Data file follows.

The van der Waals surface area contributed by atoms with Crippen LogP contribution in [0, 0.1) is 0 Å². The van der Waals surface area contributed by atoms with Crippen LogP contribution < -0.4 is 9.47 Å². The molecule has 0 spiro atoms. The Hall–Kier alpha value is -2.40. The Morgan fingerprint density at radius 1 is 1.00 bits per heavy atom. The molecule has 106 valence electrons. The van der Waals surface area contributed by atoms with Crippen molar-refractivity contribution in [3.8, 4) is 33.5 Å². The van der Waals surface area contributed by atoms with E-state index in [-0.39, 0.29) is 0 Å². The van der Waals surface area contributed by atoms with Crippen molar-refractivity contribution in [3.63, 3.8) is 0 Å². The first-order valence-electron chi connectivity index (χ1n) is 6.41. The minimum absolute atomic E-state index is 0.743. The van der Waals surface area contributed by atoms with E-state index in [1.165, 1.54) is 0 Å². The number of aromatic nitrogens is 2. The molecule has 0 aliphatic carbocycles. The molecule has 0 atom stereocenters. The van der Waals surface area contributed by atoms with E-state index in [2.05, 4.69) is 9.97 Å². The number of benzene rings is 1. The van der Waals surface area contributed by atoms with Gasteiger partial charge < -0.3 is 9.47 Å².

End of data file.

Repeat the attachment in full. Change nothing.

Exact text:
The van der Waals surface area contributed by atoms with Crippen LogP contribution in [0, 0.1) is 0 Å². The van der Waals surface area contributed by atoms with Crippen LogP contribution < -0.4 is 9.47 Å². The molecule has 0 spiro atoms. The Hall–Kier alpha value is -2.40. The Morgan fingerprint density at radius 1 is 1.00 bits per heavy atom. The molecule has 106 valence electrons. The van der Waals surface area contributed by atoms with Crippen molar-refractivity contribution in [3.8, 4) is 33.5 Å². The van der Waals surface area contributed by atoms with E-state index in [-0.39, 0.29) is 0 Å². The van der Waals surface area contributed by atoms with Crippen molar-refractivity contribution in [3.63, 3.8) is 0 Å². The first-order valence-electron chi connectivity index (χ1n) is 6.41. The minimum absolute atomic E-state index is 0.743. The van der Waals surface area contributed by atoms with E-state index in [1.165, 1.54) is 0 Å². The number of aromatic nitrogens is 2. The molecule has 0 aliphatic carbocycles. The molecule has 0 atom stereocenters. The van der Waals surface area contributed by atoms with E-state index in [2.05, 4.69) is 9.97 Å². The number of benzene rings is 1. The van der Waals surface area contributed by atoms with Gasteiger partial charge < -0.3 is 9.47 Å².